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New England has plenty of brews and breweries to choose from!
Credit: Trapp Family Lodge Brewery - Stowe, Vermont

MINE’S A PINT – New England Breweries

The biggest revolution in New England since 1776? That has to be the rise and rise of the microbrewery. In the six states of New England, you are never far from a good brew. The more colorful the name the better. Think Big Claw Pilsner or Ginga’ Ninja, Pumpkin Eater Ale and Wolf’s Breath Winter Warmer; check out The Vermonster or the complex Three Peak Holiday Stout that is barrel-aged on French-roasted Kenyan coffee beans, no less!

What makes New England beers so interesting for enthusiasts is the way that brewers respect tradition but admire innovation. Alongside the IPAs, stouts and brown ales, organic lagers and Hefeweizen, they are happy to experiment with natural New England ingredients, such as wild blueberries, cranberries, maple syrup and pumpkin. Slumbrew, the Somerville Brewing Company’s rich porter, even uses cacao nibs from their award-winning neighbor, the Taza Chocolate factory.

So, where to track down this amber nectar? That’s easy. Small breweries are so popular that every state now has a beer or brewery trail of some kind.


The Shipyard Brewery Company - Portland, Maine - New England Breweries

ON THE TRAIL OF A PERFECT PINT

  • Connecticut, neatly wedged between the connoisseurs of Boston and New York, features a dozen breweries, craft brewers and events on its busy Connecticut Beer Trail.
  • Maine: In the past 25 years, some 25 breweries have sprung up in Maine. The Maine Brewers’ Guild has a Maine Beer Trail. Download the map; on each visit, get a signature and you can qualify for goodies, such as baseball caps or Maine Beer Gear. Don’t have a designated driver? Join enthusiasts aboard the Maine Brew Bus. For active fun, there’s even a “cycle and beer” tour!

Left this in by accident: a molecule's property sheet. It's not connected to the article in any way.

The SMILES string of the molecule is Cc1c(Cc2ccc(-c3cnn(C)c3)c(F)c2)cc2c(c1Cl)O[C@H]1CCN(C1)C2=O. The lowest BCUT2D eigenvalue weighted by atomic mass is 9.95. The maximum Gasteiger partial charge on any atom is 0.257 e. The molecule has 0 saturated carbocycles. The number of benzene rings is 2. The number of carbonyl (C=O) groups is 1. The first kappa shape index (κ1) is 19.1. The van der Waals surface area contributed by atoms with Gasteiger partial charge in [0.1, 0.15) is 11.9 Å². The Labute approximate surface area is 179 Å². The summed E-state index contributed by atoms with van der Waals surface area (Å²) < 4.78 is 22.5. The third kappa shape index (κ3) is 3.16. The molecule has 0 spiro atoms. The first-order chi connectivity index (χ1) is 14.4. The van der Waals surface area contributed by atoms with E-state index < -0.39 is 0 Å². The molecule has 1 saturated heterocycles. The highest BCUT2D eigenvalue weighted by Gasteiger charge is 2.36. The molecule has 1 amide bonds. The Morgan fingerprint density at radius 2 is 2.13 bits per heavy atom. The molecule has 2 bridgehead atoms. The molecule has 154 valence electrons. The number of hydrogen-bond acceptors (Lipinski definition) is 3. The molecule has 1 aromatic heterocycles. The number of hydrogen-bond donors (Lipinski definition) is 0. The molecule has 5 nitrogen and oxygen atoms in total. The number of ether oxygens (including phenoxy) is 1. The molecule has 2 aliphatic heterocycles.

• Massachusetts: In 1634, the first ‘publick house’ opened in Massachusetts; 354 years later, Jim Koch of Samuel Adams revived the ancient art. In Boston, tour Sam Adams, the Harpoon Brewery or a Boston Brew Tour; head west on Route 2 for the Valley Beer Trail that links some 30 destinations in western Massachusetts and southern Vermont.
  • New Hampshire takes its brews so seriously that the state has created a downloadable Brewery Map, listing a dozen or so of the best spots for a pint…or two!  Head to Anheuser-Busch Brewery in Merrimack for a complimentary factory tour to see how Budweiser is crafted, plus the world famous Budweiser Clydesdale horses.  New for 2013: a brewery bus, Granite State Growler Tours, LLC.
  • Rhode Island: Beer and sailors have always had a special relationship. No wonder Rhode Island, with its nautical tradition, is part of the revolution, with 10 breweries, including four in Providence, one in Newport and even one on tiny Block Island.  Sample beer AND rum at the Newport Storm Brewery with the Thomas Tew Distillery on site as well.
  • Vermont has more craft breweries per capita than any other state. Download a map listing 25 or so establishments; plan your route; pick up a “passport” and take the Vermont Brewery Challenge. Get a stamp on each visit to a Vermont brewery. The more stamps, the better the prize, from a bottle opener to beer gear! Or let someone else do the driving with Burlington Brew Tours or Vermont Backroad Tours.

Vermont Brewer's Festival - on the shores of Lake Champlain - Burlington, Vermont

GREAT FESTIVALS, GREAT FUN

The six state all host beer festivals and Oktoberfests, where you can taste the best of the best under one roof. Here are some of the most popular in 2013. Great live music and food are part of the fun.

Newport Oktoberfest - Newport, Rhode Island

New England’s Octoberfests

Below are just a few of the Octoberfest events you’ll find amidst the beautiful fall colors of the region:

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